To be fair we have had a really good growing period this summer, with plenty of sunshine and warm weather and more recently plenty of rain to promote grass growth.
Regular mowing, at least weekly, is essential to improve the condition of the pitch. Too many clubs tend to leave the grass to grow far too long, often in excess of 100mm in length, before cutting.
So, when it finally gets cut, you are left with a pitch resembling a farmer's field ready for bailing. This, in turn, causes more problems in that these arisings have a detrimental affect on grass growth and the aesthetics of the pitch.
Regular cutting and feeding will encourage the grasses to tiller and thicken at the base, giving you a better quality sward for play.
|Early in the Month||1st - 15th August|
Continue to cut the grass, do not be afraid to invest in some fertiliser, yes it will make the grass grow and it comes at a cost, the more growth you can get the better, regular cutting will thicken the sward and help produce a better pitch.
Make use of the recent wet weather, it will stimulate growth and activate the fertiliser products.
|Later in the Month||16th August - onwards|
Generally, August sees the start of pre-season matches. The focus will be on mowing and preparing the turf surfaces for play. Grass heights will vary depending on the type of mowers used, however most will be looking to maintain a height of cut between 25mm and 75mm.
Line marking, check your stock of materials, do you have enough paint / marking fluid to initial mark your pitches?
Also, check your line marking machine is fit for purpose, give it a good clean and check all working parts and ensure the nozzles are clean on spray jet markers.
Particular attention should be made to irrigation regimes, for those who have access to water, ensuring that all areas are watered uniformly to promote healthy growth. Make sure that divoting takes place straight after play finishes, because divots will dry and die very quickly in the hot weather.
Irrigation will be a priority, especially if maintaining newly sown or turfed areas. It is important that these areas do not dry out and die. It is important to ensure that the water gets down into the rootzone to encourage deep rooting. Allowing areas to dry out can lead to problems of dry patch, a condition that prevents water infiltration into the soil, thus forming areas of non-uniform turf quality.
Inspect installations for leaks.
Useful Information for Irrigation
|Irrigation for sports turf||Travelling Sprinklers|
Pre-season training will be well underway, with club coaches demanding marked out areas for practices. Ensure you have enough marking materials and an efficient, quality line marker for carrying out these tasks.
Check with the sports governing body (RFU) for any amendments to the laws and markings of the pitch. Care should be taken when initially marking out new lines, ensuring that they are true, straight and measured correctly, using the 3,4,5 method to achieve accurate angles.
There are a number of marking machines available on the market, wheel to wheel, spray jet, dry liners and aerosol markers. The choice will be dependent on cost, area to be marked and the type of line you want.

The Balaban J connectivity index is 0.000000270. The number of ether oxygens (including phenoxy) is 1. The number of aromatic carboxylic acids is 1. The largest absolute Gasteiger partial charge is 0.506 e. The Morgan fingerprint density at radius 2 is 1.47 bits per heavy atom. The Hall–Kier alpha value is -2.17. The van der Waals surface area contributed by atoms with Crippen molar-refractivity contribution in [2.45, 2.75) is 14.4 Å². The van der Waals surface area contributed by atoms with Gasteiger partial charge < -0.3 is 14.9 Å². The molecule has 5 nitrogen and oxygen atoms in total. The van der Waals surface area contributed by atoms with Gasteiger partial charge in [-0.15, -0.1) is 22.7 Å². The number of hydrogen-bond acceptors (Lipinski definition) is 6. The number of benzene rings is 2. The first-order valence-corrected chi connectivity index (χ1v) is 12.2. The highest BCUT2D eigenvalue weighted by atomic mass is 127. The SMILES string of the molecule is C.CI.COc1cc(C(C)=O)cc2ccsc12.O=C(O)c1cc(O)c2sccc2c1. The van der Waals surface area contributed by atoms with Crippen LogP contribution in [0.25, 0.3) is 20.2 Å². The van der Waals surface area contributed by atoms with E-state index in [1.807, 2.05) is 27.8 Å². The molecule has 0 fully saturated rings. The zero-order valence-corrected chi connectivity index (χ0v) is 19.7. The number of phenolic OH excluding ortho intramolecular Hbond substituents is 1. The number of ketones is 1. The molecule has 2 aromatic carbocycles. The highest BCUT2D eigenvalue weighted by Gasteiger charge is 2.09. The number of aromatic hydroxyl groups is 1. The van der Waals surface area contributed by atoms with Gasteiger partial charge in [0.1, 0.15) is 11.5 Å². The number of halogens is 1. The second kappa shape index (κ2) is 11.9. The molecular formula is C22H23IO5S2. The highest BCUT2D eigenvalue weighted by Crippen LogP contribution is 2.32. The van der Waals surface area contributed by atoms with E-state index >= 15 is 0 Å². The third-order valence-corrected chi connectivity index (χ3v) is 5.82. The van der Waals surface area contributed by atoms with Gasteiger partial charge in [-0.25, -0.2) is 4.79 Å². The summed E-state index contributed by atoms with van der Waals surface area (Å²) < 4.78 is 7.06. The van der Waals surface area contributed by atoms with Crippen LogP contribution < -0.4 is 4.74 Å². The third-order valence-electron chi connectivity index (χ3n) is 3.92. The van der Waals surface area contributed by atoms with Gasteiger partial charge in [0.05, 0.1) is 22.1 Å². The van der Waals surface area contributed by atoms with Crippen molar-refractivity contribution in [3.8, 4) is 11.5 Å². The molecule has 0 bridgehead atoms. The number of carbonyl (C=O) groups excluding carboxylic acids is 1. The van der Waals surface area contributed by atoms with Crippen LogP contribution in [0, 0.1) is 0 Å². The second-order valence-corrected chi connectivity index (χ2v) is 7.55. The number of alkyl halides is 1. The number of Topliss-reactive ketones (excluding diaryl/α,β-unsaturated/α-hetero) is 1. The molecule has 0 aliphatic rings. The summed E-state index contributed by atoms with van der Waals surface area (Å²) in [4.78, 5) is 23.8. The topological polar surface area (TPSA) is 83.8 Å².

The following four points are essential requirements to help achieve accurate line marking:
A reliable, accurate line marking machine
Appropriate, approved marking fluid
Careful planning and preparation (setting out lines)
Time and care
New linear aerators now offer alternative methods of aeration to the traditional solid tine spiker and hollow core spiker, which can install a continuous slit 10mm wide 200mm deep at 200mm centres. The machine has also been upgraded to infill with kiln dried sand.
Useful Information for Aeration
|Why Aeration?||Machinery Spares, Blades, Cylinders & Tines|
Maintain sward height at 25mm-75mm; the top height will cushion heavy falls on any hard ground. Frequency of mowing will increase to maintain sward height as soil and air temperatures initiate grass growth.
The choice of mower will generally be dependent on budgets available, coupled with your particular requirements. Most stadium pitches tend to keep to ride on triples and pedestrian Dennis or Ransomes 30"-36" type mowers.
There is also a need to keep up with other forms of mowing to control the grass around obstructions and fencelines.
Useful Information for Mowing
Facts about mowing
||Football Pitch / Rugby Pitch Grass Seed|
Fertiliser treatment and turf tonics can be continued in accordance with your annual programme. If you haven't got a fertiliser programme, have your soil tested; try an independent soil analysis company for an impartial set of results.
Most grounds staff will be applying a summer N P K fertiliser, perhaps something like a 12:0:9 to maintain grass colour and vigour. A slow release fertiliser could be applied to see you through August and September. The choice of materials and how well they work will dependent on factors such as soil type and weather, with moisture and air temperature being the catalyst for growth.
Brushing: To remove dew and remove surface debris. Using a brush or a SISIS quadraplay will restore levels and produce striping or banding aesthetics.
Useful Information for Fertilising and Brushing
|Plant Nutrition - food for thought||Granular Turf Fertilisers|
Pre match inspections: To include pitch surface, line markings and posts. Keep heavy wear areas roped off to stop unwanted early use. In an ideal world the pitch should be completely out of bounds. Tidy up the edges of the pitch, strim around advertising signs and crowd barriers. Presentation on the pitch will be let down badly by unkempt edges.
Post match renovation: To include replacing divots and repairing worn areas (scrummage/lineout areas). Aeration will relieve compaction and brushing will help keep the sward standing up right. Apply some topdressing materials to restore levels if required.